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SaxBasilisk

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About SaxBasilisk

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  • RPG Biography
    RPG player, GM, and author
  • Current games
    Pendragon, D&D RC & 5E, GURPS,
  • Location
    Upstate New York
  1. Personally, if I were playing the system as I've seen it so far - and I've read through both the rules and the cards - I'd bump my knight's APP up to, but not past, 20 with jewelry. Not only are the cards more fun, but there's on occasion a long-term benefit they offer that's worth more than the Glory, IMO.
  2. Some of this may be how GPC, Book of Uther, and The Marriage of Count Roderick interact with the rules. Thus, in my campaign (GPC SPOILERS): Year 479 - I try out a quick feast to celebrate all these new vassal knights - which is a reason given for a feast - and give the rules a go. 480 - GPC stipulates a coronation feast where Uther insults Gorlois. Thus, we have a feast, and one of my vassal knight players draws a card for a potential marriage, to which she agrees. 481 - No feast (due to aforesaid player's absence). 482 - A vassal knight's marriage is worthy of a two-round feast. After the Summerlands campaign, we've got a feast for Uther and King Cadwy (which I skipped). In the future... 483 - Count Roderick gets married, and he gets a "grand feast". 484 - 485 - No feasts 486 - If the PKs succeed in their mission, the earl gives them a feast! 487 - The Great Sword Feast! And a feast at Lindsey. 488-489 - No feasts 490 - The Great Victory Feast! 491 - The king is married. If the count gets a feast, he should get a feast. 492-4 - A great sad dirth of feasts 495 - An Infamous Feast! So that's nine feasts over sixteen years just in the GPC as written and expanded. Further, it's likely the PKs will all be married in that span, so you've got one feast for each of them. It would probably be simpler to reduce the Glory for each feast than to try to wrestle with reinterpreting what's already in GPC. (Another quick note for revision: it's logical that the bride and groom at a wedding should be Above the Salt, but it's not stated within.)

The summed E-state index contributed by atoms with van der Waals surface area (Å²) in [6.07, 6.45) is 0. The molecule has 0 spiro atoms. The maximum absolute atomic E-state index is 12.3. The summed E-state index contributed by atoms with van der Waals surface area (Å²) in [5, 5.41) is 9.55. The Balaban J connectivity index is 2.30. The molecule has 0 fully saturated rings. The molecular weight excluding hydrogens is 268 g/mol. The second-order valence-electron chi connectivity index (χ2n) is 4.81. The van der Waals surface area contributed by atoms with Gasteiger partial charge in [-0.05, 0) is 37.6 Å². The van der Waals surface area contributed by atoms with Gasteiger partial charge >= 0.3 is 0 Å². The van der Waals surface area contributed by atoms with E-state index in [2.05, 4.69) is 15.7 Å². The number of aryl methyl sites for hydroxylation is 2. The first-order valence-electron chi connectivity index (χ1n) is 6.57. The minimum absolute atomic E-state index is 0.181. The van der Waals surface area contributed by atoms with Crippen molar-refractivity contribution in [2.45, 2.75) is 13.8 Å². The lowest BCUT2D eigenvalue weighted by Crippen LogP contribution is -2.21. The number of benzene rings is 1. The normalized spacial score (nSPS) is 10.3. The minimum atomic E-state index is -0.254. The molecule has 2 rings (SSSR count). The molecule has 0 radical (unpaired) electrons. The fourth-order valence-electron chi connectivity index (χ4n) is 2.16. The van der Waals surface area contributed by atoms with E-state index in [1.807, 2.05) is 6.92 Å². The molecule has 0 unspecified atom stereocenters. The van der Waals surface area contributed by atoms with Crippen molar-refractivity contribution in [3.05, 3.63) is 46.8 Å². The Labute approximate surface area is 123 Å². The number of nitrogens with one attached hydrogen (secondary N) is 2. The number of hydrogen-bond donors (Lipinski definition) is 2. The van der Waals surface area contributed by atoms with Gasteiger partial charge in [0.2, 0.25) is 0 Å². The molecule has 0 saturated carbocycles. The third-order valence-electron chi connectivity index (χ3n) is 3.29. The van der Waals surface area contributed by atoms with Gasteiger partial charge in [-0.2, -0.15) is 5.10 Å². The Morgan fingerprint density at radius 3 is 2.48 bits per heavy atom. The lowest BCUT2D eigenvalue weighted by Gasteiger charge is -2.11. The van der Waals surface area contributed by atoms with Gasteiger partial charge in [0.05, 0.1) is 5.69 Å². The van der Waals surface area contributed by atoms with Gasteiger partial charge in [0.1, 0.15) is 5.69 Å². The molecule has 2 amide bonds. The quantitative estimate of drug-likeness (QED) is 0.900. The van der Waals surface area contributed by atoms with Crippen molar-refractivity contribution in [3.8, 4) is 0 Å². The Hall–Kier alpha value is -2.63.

3. The other effect that "Geniality gained from cardson play" provides is that a player drawing multiple cards gets interesting choices. If one card is worth more Geniality, but the other gives another benefit, which one should the player choose? What I'm hearing is that I understand the rules as written - but also that"Geniality from cards played, not drawn" is a more satisfying interpretation for people. I may implement the latter, then.